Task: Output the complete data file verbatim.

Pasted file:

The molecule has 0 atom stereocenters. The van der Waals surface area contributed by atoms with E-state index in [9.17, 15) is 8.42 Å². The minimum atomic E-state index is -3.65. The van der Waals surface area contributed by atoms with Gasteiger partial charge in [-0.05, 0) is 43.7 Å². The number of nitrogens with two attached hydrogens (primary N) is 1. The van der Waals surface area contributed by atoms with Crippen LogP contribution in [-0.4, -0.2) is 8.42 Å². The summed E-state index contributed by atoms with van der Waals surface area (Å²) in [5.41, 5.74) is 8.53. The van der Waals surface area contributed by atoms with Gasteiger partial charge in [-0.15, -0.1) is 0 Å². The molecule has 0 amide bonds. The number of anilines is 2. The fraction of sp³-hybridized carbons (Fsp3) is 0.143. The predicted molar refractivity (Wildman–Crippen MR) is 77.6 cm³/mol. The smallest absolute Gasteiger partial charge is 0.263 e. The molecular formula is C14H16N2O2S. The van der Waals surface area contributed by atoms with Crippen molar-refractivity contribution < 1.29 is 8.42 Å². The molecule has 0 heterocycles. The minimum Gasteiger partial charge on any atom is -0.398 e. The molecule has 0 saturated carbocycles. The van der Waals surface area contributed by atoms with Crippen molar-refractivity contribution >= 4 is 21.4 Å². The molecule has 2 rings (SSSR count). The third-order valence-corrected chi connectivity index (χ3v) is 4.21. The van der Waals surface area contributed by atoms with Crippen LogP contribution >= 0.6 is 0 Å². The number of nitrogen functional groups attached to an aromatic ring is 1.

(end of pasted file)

The molecule has 0 atom stereocenters. The van der Waals surface area contributed by atoms with E-state index in [9.17, 15) is 8.42 Å². The minimum atomic E-state index is -3.65. The van der Waals surface area contributed by atoms with Gasteiger partial charge in [-0.05, 0) is 43.7 Å². The number of nitrogens with two attached hydrogens (primary N) is 1. The van der Waals surface area contributed by atoms with Crippen LogP contribution in [-0.4, -0.2) is 8.42 Å². The summed E-state index contributed by atoms with van der Waals surface area (Å²) in [5.41, 5.74) is 8.53. The van der Waals surface area contributed by atoms with Gasteiger partial charge in [-0.15, -0.1) is 0 Å². The molecule has 0 amide bonds. The number of anilines is 2. The fraction of sp³-hybridized carbons (Fsp3) is 0.143. The predicted molar refractivity (Wildman–Crippen MR) is 77.6 cm³/mol. The smallest absolute Gasteiger partial charge is 0.263 e. The molecular formula is C14H16N2O2S. The van der Waals surface area contributed by atoms with Crippen molar-refractivity contribution < 1.29 is 8.42 Å². The molecule has 0 heterocycles. The minimum Gasteiger partial charge on any atom is -0.398 e. The molecule has 0 saturated carbocycles. The van der Waals surface area contributed by atoms with Crippen molar-refractivity contribution >= 4 is 21.4 Å². The molecule has 2 rings (SSSR count). The third-order valence-corrected chi connectivity index (χ3v) is 4.21. The van der Waals surface area contributed by atoms with Crippen LogP contribution >= 0.6 is 0 Å². The number of nitrogen functional groups attached to an aromatic ring is 1.